Hardly any other industry has to deal with such a large flow of customers and goods. In a supermarket, all kinds of dirt accumulate that you can imagine. In addition to the street dirt brought into the market by the many customers, it is not impossible for something to fall down and leave greasy dirt behind. Cleaning with water alone is not enough here, as water and grease do not mix. For this reason, simple all-purpose and household cleaners contain soaps.
Many manufacturers try to circumvent the soap problem by relying on highly alkaline products that have a high pH value and are thus strong, corrosive alkalis. These products do not contain soaps themselves. However, these are formed during the cleaning process by saponification of greasy soiling.
Products with a pH value significantly above 12 have a skin-corrosive effect. This considerably increases the requirements for protective equipment. Normal disposable gloves, for example, are then no longer sufficient. In practice, the necessary protective measures can hardly be implemented; who wants to put on „full protection“ every time just to fill the cleaning machine?
Another problem with highly alkaline cleaning agents is that they not only corrode the skin but also the material in the long run. When cleaning with a scrubbing machine, a minimal amount of residual moisture always remains on the floor covering. The water evaporates and the alkaline components concentrate so that a highly corrosive solution remains shortly before it dries completely. The corrosive effect is so great that so-called „glass corrosion“ occurs, as it is known from the advertising for dishwasher tabs. The result is a dull and dirt-prone surface.
Traditionally, the limescale problem and the resulting greying of the porcelain stoneware is countered by regular (e. g. twice a week) acidic intermediate cleaning. In practice, however, this is hardly feasible, as even the correct application of a product presents a certain challenge with frequently changing cleaning staff. In addition, acidic cleaning agents are usually less effective on non-mineral soiling.
Some manufacturers try to compensate for the poor cleaning performance of their products with environmentally harmful or even toxic ingredients such as solvents. Sooner or later, such substances end up in the food cycle and on our plates! It often helps to look at the back of the cleaning agent canister. If there are warning signs such as „Toxic“, „Harmful to water“, these products should not be used for daily maintenance cleaning – for the sake of your employees and the environment!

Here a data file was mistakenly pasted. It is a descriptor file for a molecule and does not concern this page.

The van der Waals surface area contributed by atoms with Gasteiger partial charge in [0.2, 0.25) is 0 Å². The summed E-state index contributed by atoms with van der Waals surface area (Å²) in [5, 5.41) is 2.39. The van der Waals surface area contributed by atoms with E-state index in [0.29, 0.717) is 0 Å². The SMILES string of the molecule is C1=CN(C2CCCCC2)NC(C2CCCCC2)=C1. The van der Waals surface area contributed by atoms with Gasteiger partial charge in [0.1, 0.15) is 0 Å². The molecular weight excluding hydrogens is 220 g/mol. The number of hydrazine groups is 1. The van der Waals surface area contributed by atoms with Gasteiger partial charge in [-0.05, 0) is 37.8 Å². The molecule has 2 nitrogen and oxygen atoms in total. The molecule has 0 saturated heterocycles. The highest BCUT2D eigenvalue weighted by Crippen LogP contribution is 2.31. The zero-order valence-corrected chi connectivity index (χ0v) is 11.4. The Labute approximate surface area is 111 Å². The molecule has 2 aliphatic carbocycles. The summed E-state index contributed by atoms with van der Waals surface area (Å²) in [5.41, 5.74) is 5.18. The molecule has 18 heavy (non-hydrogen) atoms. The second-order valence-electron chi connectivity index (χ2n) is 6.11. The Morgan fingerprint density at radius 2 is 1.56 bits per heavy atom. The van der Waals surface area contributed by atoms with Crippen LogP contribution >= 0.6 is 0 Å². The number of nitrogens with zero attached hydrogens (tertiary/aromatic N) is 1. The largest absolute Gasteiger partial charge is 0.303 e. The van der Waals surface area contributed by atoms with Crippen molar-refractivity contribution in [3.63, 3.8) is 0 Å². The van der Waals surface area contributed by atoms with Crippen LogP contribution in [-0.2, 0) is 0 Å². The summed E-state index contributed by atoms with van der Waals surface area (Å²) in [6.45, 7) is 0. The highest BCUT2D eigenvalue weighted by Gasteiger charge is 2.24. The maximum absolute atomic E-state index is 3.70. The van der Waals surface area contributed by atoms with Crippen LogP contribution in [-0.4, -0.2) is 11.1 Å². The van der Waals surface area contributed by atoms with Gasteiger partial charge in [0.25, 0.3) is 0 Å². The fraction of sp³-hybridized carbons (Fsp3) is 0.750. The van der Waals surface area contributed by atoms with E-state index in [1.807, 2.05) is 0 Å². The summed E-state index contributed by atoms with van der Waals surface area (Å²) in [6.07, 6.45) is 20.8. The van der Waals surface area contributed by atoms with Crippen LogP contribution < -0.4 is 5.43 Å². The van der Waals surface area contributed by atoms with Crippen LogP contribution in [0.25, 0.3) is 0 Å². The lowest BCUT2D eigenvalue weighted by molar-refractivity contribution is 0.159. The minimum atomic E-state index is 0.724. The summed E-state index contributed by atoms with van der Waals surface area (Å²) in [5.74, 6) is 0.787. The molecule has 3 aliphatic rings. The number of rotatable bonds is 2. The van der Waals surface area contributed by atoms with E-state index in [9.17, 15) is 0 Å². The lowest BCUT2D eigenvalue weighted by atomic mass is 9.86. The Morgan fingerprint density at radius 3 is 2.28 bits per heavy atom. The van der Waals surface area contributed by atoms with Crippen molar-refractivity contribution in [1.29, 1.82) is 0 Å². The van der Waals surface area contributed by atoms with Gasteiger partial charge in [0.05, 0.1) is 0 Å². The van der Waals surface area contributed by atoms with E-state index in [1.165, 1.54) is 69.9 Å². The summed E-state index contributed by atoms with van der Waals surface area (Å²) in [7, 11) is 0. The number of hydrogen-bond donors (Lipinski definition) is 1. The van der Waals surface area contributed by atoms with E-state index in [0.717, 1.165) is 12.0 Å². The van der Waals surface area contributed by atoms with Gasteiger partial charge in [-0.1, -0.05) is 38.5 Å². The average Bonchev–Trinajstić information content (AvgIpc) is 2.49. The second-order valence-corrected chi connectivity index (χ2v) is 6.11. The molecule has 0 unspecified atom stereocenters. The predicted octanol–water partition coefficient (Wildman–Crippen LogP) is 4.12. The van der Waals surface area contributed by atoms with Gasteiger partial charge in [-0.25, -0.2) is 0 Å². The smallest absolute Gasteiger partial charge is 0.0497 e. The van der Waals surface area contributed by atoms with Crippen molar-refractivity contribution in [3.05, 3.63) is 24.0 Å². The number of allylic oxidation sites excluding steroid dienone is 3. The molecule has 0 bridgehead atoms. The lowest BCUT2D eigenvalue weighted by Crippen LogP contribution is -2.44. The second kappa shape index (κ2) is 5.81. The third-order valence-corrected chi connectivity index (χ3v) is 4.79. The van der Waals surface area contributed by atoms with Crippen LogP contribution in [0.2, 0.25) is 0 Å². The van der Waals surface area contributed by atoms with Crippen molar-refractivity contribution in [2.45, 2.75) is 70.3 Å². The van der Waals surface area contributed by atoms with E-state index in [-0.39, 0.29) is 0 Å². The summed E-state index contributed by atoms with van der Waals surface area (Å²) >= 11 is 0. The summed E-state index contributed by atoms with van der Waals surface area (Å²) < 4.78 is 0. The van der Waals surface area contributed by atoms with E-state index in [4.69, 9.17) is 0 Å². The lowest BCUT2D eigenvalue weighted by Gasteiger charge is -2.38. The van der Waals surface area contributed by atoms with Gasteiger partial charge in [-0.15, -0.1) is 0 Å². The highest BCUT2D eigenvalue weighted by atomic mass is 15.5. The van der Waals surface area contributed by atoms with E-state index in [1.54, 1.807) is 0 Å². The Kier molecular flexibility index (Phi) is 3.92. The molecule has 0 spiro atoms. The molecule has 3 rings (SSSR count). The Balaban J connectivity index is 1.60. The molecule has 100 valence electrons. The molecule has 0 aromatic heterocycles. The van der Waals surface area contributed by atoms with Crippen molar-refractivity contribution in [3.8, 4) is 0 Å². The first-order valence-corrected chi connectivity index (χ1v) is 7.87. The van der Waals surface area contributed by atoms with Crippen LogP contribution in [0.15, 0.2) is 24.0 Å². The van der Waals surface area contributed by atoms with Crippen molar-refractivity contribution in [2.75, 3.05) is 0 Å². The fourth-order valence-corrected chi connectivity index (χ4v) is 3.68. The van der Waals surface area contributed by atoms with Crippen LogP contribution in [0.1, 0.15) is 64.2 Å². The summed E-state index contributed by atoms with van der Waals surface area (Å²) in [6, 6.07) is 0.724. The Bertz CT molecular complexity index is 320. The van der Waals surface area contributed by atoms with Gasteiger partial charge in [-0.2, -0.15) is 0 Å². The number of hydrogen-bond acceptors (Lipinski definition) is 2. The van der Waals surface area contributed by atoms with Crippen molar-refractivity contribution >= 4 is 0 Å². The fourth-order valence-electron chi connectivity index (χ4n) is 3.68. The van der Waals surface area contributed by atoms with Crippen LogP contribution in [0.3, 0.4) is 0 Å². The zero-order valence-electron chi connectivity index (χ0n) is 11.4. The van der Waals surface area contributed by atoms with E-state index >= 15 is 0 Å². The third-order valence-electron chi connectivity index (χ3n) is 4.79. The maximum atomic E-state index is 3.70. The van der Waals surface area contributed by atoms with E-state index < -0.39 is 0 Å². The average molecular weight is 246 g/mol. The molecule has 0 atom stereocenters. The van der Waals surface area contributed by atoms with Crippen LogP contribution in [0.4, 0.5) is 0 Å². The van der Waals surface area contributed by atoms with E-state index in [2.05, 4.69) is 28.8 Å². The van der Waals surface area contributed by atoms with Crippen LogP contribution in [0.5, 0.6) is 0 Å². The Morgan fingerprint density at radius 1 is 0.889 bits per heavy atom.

So which cleaning agent is the right one for cleaning porcelain stoneware floors in food retail?
We recommend the haid-tec® porcelain stoneware cleaner for cleaning porcelain stoneware floors in food retail. In the development of haid-tec® porcelain stoneware cleaner, we have dispensed with soaps and instead use high-tech surfactants.
The high-tech surfactants
The cleaning effect of the high-performance surfactants is supported by the alkaline setting of the haid-tec® porcelain stoneware cleaner. It is label-free. Another important component of our porcelain stoneware cleaner are special complexing agents. These ensure that the lime from the water and dissolved dirt remain in solution and cannot adhere to the floor covering.
We deliberately avoid environmentally harmful or even toxic ingredients in our porcelain stoneware cleaner. It has been awarded the European Ecolabel* for the third time in a row. However, this does not mean that it is less effective – on the contrary. In order to receive the European Ecolabel, a cleaning agent must prove in a test by an independent testing institute that it is equally or better effective than a comparable product that pollutes the environment more.
Soap cleaners and highly alkaline cleaning products damage your floor bellows in the long run. The haid-tec® porcelain stoneware cleaner fulfils the high requirements for cleaning in food retail and meets the customers’ demand for safe and clean floors. It maintains slip resistance while relying on sustainable ingredients.
With over 3,000 objects walked on and over 5 million square metres of floor area, David Haid is a proven expert in the cleaning of porcelain stoneware floor coverings. As an author in our haid-tec magazine „BODEN-ständig“, he shares his expertise from over 15 years of professional experience with you and provides valuable tips, especially for challenging cleaning projects.
If you have any questions, he will be happy to help you at any time and can be reached via the following channels.
Essential cookies enable basic functions and are necessary for the proper functioning of the website.
|Provider||Owner of this website|
|Purpose||Saves the settings of the visitors selected in the cookie box.|
|Cookie Expiry||1 day|
Marketing cookies are used by third parties or publishers to display personalized advertising. They do this by tracking visitors across websites.
|Purpose||Cookie by Google used for website analytics. Generates statistical data on how the visitor uses the website.|
|Cookie Expiry||2 Years|
The content of video platforms and social media platforms is blocked by default. If cookies are accepted by external media, access to this content no longer requires manual consent.
|Provider||Owner of this website|
|Purpose||Stores the current language.|
|Cookie Name||_icl_*, wpml_*, wp-wpml_*|
|Cookie Expiry||1 Day|
|Purpose||Used to unlock Google Maps content.|
|Cookie Expiry||1 day|
|Purpose||Used to unlock YouTube content.|
|Cookie Expiry||6 Monate|